From: Arnold, Paul [mailto:
Sent: 20 April 2011 16:30
To: M, Paul (UK - London)
Cc: Benham, Paul
Subject: RE: A3 Hindhead Tunnel - associated cycle path developments

Dear Mr M

The provision of the additional facility to Milford would fall under the responsibility of the A3 Route manager as it would not be part of the A3 Hindhead project.  Unfortunately there are two reasons why it may be not able to be provided.  One is that I believe the south verge between Lea Coach Road is part of a common and a Site of Special Scientific Interest.  Secondly  I doubt there are funds available in the near future.

Cyclists with suitable cycles could go over the Thursley Bridge and use French Lane and then the bridleway which leads out onto Lea Coach Road near Witley Manor and thence onto the A286.

I have copied this to the route manager, Paul Benham, in case there is anything he wishes to add
 
Paul Arnold, Senior Project Manager
Highways Agency | Federated House | London Road | Dorking | RH4 1SZ
This prompted me to write to Mr Benham, following up on my email to Mr Arnold.  You will see that my request was not exactly hugely ambitious, quite modest really

From: M, Paul (UK - London)
Sent: 20 April 2011 17:00
To: Arnold, Paul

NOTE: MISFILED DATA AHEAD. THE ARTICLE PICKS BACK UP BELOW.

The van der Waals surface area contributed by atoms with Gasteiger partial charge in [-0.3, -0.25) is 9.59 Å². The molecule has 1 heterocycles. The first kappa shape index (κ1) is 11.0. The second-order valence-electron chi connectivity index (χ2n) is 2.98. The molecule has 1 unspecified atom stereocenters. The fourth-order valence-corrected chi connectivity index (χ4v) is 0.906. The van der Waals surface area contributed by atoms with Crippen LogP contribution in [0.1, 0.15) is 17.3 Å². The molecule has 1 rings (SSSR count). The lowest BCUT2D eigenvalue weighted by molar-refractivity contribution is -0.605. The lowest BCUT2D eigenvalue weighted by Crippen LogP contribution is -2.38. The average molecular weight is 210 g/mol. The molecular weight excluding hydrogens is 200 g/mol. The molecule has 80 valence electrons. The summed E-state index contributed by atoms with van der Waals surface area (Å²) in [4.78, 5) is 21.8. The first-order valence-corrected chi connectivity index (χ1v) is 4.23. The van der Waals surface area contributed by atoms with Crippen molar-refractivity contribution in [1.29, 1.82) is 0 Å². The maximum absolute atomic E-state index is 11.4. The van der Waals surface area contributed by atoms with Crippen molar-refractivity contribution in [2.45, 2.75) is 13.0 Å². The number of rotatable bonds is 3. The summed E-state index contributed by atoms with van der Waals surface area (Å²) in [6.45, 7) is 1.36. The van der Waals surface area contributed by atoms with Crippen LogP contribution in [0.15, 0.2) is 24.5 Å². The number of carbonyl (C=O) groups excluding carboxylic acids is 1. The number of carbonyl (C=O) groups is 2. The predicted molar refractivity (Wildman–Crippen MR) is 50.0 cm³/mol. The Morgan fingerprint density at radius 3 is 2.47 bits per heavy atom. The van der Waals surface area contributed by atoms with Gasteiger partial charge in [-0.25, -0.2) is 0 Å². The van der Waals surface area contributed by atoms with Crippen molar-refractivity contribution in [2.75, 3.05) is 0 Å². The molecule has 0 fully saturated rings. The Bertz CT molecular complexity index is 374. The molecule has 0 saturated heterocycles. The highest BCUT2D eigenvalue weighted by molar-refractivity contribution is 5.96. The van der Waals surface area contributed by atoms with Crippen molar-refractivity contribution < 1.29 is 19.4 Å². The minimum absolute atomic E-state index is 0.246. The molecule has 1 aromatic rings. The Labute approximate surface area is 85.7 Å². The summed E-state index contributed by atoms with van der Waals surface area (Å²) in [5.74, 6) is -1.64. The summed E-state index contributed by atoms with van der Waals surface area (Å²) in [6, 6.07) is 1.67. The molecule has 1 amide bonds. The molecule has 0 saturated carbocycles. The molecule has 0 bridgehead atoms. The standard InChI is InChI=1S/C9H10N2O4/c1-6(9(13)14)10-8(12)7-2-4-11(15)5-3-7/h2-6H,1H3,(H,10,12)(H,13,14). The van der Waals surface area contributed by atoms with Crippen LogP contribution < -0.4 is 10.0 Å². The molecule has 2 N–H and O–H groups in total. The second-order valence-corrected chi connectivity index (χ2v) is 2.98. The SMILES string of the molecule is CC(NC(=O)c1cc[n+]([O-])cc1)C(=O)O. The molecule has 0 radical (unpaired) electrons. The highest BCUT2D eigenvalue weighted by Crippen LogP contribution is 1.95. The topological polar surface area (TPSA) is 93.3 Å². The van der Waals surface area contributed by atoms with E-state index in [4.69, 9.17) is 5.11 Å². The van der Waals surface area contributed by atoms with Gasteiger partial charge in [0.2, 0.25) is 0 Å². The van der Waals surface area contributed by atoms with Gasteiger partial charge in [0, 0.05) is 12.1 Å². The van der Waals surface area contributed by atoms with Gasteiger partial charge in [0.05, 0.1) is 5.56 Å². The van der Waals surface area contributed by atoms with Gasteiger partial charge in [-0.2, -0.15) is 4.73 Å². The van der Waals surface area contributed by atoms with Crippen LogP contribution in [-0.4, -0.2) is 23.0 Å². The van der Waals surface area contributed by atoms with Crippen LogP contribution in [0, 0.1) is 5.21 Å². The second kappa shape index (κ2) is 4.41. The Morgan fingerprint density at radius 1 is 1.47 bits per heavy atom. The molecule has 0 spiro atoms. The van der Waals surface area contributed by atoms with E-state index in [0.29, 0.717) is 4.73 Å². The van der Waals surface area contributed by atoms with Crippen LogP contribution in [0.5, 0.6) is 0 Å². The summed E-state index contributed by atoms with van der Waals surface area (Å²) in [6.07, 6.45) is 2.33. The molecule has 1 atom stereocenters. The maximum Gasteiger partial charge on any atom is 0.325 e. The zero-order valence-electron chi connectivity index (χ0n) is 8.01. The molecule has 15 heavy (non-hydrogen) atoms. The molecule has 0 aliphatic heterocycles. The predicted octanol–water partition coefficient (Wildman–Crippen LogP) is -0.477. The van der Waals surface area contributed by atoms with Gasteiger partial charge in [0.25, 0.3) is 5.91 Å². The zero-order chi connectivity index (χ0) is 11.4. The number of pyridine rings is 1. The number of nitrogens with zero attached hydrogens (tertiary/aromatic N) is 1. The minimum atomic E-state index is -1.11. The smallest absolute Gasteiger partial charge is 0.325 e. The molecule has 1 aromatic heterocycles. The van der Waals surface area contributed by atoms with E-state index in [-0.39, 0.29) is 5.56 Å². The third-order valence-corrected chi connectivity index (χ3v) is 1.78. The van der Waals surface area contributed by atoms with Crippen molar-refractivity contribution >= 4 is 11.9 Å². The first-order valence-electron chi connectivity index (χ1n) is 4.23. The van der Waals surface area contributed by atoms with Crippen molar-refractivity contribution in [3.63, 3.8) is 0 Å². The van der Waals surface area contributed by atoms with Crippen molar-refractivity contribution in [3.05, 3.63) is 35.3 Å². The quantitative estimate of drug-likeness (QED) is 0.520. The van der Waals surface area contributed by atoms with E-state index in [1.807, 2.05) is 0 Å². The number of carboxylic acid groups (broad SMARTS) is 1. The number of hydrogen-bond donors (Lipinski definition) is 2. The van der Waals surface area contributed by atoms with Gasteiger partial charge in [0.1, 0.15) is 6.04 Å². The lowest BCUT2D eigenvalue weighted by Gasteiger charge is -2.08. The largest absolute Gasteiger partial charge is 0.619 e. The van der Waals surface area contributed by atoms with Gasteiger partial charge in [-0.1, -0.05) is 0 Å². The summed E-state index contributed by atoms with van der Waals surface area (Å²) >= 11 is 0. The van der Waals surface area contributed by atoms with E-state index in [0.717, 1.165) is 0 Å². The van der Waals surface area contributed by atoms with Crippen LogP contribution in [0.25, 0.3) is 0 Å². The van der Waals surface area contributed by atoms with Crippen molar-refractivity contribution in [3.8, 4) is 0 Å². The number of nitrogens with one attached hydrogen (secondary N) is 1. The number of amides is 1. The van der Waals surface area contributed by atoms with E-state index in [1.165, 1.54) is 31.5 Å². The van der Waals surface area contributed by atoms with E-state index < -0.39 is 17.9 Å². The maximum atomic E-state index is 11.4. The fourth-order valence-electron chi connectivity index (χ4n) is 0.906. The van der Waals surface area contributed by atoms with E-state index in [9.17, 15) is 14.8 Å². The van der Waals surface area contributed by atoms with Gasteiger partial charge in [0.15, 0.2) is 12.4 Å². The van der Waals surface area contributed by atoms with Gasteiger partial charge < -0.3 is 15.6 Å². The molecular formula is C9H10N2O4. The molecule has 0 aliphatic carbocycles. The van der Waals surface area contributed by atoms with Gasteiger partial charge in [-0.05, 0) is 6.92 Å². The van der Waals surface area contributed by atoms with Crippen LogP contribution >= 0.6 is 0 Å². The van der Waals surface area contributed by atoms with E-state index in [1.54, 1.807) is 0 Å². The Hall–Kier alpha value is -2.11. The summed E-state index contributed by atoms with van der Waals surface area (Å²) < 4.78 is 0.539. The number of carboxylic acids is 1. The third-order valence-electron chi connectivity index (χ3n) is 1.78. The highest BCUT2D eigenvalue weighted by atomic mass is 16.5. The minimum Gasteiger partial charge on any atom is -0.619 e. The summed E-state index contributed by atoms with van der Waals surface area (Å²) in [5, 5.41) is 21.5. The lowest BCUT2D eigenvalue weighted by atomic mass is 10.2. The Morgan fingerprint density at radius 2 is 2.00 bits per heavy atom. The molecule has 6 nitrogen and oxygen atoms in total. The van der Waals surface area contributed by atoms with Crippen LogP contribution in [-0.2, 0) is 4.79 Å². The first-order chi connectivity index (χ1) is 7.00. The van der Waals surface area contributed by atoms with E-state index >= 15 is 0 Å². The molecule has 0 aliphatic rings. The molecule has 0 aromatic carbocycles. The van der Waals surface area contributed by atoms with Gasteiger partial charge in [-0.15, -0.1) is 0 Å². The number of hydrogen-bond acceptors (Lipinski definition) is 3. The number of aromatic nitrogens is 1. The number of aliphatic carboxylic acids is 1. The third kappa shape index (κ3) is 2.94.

Cc: Benham, Paul
Subject: RE: A3 Hindhead Tunnel - associated cycle path developments

Dear Mr Arnold

Thankyou for your response.

In fact my next port of call is to the local National Trust estate manager.  Most of the land between Thursley bridge and Milford is National Trust land, as is all of the land which connects the old A3 near the National Trust Cafe and the nearest quiet road down to Haslemere, Farnham Lane, which is how I imagine that the link would be completed from Haslemere to Hindhead to Thursley to Milford.

Next might be Sustrans and Waverley council, to see if funding might be available from those sources.

My objective is to find a way that this link could be made either off road or on quiet roads but on surfaces which could be ridden by a conventional on-road bike – mudguards, panniers etc so ordinary clothing can be worn – and without specific off-road skills, which parts of the route certainly require at the moment.  I would imagine that a firmly compacted surface which does not get muddy in wet weather, and some signposting, would be all that is needed, rather than a major asphalt/tarmac construction.

At the moment some excellent (present or imminent) facilities exist but they don’t really connect anywhere to anywhere.  That is what I would like to see changed.

I would appreciate Mr Benham’s perspectives on this.

Kind regards

This is the response I received:
[                  ]
That’s right, nada.
A little later, I wrote again, as follows.
From: M, Paul (UK - London)
Sent: 09 May 2011 09:35
To: 'Arnold, Paul'
Cc: 'Benham, Paul'
Subject: RE: A3 Hindhead Tunnel - associated cycle path developments
Dear Mr Benham
Further to my email below, I recently made my own informal survey of the feasible cycle links between Thursley and Milford/Godalming.  I found that there are indeed statutory or permissive bridleways which can take you all the way from the Thursley bridge to Milford through the NT land on Witley and Milford commons, however while these would be straightforward for leisure use on a suitable bike, they can be quite marginal for more road-oriented “utility” bikes, especially with panniers etc as the paths can in places be rather narrow and stony.